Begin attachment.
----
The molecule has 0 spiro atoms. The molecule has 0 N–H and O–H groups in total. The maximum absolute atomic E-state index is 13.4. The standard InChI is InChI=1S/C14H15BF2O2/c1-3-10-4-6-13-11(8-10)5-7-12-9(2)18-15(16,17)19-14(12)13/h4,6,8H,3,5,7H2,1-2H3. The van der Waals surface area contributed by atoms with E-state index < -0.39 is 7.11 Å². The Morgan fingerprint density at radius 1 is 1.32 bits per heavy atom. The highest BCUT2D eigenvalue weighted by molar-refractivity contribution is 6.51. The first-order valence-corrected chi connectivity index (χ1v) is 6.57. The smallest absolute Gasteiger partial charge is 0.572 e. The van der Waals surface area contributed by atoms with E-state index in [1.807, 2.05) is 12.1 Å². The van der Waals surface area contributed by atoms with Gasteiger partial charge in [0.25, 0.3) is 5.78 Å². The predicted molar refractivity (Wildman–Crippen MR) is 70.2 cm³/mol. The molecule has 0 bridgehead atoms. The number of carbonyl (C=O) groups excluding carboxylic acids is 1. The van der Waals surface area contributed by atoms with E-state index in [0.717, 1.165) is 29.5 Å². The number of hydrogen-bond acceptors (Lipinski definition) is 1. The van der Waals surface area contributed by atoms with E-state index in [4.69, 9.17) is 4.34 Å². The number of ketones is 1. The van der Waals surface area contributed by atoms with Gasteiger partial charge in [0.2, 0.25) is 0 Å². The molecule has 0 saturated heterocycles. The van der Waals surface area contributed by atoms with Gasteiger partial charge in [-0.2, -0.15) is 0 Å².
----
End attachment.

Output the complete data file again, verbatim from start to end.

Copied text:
The molecule has 0 spiro atoms. The molecule has 0 N–H and O–H groups in total. The maximum absolute atomic E-state index is 13.4. The standard InChI is InChI=1S/C14H15BF2O2/c1-3-10-4-6-13-11(8-10)5-7-12-9(2)18-15(16,17)19-14(12)13/h4,6,8H,3,5,7H2,1-2H3. The van der Waals surface area contributed by atoms with E-state index < -0.39 is 7.11 Å². The Morgan fingerprint density at radius 1 is 1.32 bits per heavy atom. The highest BCUT2D eigenvalue weighted by molar-refractivity contribution is 6.51. The first-order valence-corrected chi connectivity index (χ1v) is 6.57. The smallest absolute Gasteiger partial charge is 0.572 e. The van der Waals surface area contributed by atoms with E-state index in [1.807, 2.05) is 12.1 Å². The van der Waals surface area contributed by atoms with Gasteiger partial charge in [0.25, 0.3) is 5.78 Å². The predicted molar refractivity (Wildman–Crippen MR) is 70.2 cm³/mol. The molecule has 0 bridgehead atoms. The number of carbonyl (C=O) groups excluding carboxylic acids is 1. The van der Waals surface area contributed by atoms with E-state index in [0.717, 1.165) is 29.5 Å². The number of hydrogen-bond acceptors (Lipinski definition) is 1. The van der Waals surface area contributed by atoms with E-state index in [4.69, 9.17) is 4.34 Å². The number of ketones is 1. The van der Waals surface area contributed by atoms with Gasteiger partial charge in [0.2, 0.25) is 0 Å². The molecule has 0 saturated heterocycles. The van der Waals surface area contributed by atoms with Gasteiger partial charge in [-0.2, -0.15) is 0 Å².